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What to Do While Lodging: From the Teen’s View

by Jacob P. | April 30th, 2012 | Teen Perspective, Teens
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Last week, my family and I went on a vacation to Maryland. It was a successful trip; we visited Philadelphia, Baltimore’s inner harbor, Loyola (Md), and family during our time there. The trip was five days long, so we spent four nights together (two nights in a house and two nights in a hotel). Anyone who has traveled with their family knows that this can be harrowing, but there are some ways to make it less painful and even (gasp) fun.

  • Play simple games. Every time we travel as a family, at least one person brings a pack of cards. During this trip, we played cards almost every night. We picked games that weren’t overly complicated and didn’t require extra equipment, such as chips. In our case we played spoons, rummy, and Uno. Uno cards are very useful because you can play games such as spoons with them and almost anyone knows how to play Uno. I wouldn’t suggest complicated games, such as board games, because they are large and people may not like the specific game you choose to take.
  • If it is an option, maximize the amount of personal space each person gets. This is common sense, but it needs to be stressed. At the house we stayed in, everyone got their own room. This is perfect for long trips, because people start to wear on each other and there really is no solution other than this one. At the first hotel, we all were in one room. Rooms like that are stressful after a couple days, no matter what. At the second hotel, we had the 4 kids in one room and the parents in another. This can last longer, because parents are a bigger stressor than they may think. A bunch of kids together will get along better, because they often feel that the parents are breathing down their necks. This is still not a valid long term solution.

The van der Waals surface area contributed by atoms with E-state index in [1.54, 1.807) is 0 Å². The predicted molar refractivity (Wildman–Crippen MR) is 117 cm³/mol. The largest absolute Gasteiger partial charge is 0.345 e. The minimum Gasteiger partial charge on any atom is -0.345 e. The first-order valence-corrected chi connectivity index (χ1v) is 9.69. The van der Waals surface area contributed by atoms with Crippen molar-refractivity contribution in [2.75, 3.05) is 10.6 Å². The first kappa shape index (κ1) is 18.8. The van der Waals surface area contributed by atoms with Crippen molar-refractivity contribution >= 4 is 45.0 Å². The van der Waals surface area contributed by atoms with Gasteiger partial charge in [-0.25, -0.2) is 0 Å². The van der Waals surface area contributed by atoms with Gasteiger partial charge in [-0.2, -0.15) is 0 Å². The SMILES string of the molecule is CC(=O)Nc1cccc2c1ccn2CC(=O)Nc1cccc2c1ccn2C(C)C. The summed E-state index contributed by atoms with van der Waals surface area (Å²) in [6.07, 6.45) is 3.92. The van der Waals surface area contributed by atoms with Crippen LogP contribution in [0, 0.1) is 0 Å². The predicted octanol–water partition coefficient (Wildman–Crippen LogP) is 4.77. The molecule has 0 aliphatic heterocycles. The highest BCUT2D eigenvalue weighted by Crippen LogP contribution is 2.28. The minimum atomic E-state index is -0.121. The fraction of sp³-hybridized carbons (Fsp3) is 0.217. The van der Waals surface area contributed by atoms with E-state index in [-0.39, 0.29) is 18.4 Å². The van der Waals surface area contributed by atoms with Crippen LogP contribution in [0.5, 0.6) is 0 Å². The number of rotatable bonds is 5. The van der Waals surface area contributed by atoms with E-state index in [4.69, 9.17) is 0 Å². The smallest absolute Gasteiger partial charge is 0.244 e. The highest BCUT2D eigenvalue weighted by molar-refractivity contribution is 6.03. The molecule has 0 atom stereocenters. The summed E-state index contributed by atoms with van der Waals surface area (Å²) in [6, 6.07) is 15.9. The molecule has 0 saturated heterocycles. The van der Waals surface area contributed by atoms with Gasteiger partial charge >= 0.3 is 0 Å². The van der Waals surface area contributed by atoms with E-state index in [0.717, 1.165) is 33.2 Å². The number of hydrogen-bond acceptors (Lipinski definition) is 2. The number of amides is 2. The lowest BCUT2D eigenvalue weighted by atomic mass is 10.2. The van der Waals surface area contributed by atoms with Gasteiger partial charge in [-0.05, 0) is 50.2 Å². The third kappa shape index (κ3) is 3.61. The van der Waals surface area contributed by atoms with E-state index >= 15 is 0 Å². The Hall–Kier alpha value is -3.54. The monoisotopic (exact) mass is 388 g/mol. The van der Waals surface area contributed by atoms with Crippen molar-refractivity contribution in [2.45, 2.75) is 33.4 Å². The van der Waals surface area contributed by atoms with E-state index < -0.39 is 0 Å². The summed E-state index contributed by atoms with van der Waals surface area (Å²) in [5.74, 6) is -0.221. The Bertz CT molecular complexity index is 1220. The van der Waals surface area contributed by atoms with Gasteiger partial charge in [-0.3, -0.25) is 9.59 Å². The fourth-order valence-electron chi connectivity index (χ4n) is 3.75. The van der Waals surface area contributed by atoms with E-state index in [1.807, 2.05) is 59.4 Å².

• Allow outside contact. I know that many families want the vacation to be solely family focused, but that will NOT work. Today’s kids are simply too connected to be able to completely disconnect for a week at a time. At the same time, it should be limited. A vacation is wasted if the kids spend the whole time texting. There is an appropriate ratio, which is individual to each family, on how much time should be spent in contact. Why shouldn’t a kid be able to text with their friends while sitting around in a hotel room or in a car? Preventing it there achieves nothing. At the same time, letting the kids text while you are in a museum or at a theme park is a waste. That is a waste of the location you are visiting and means they aren’t paying attention/don’t care.

Traveling with the whole family can be less painful or even (yes, I’m gonna say it) fun. Hopefully, you can keep these tips in mind this summer and make your trip a success.

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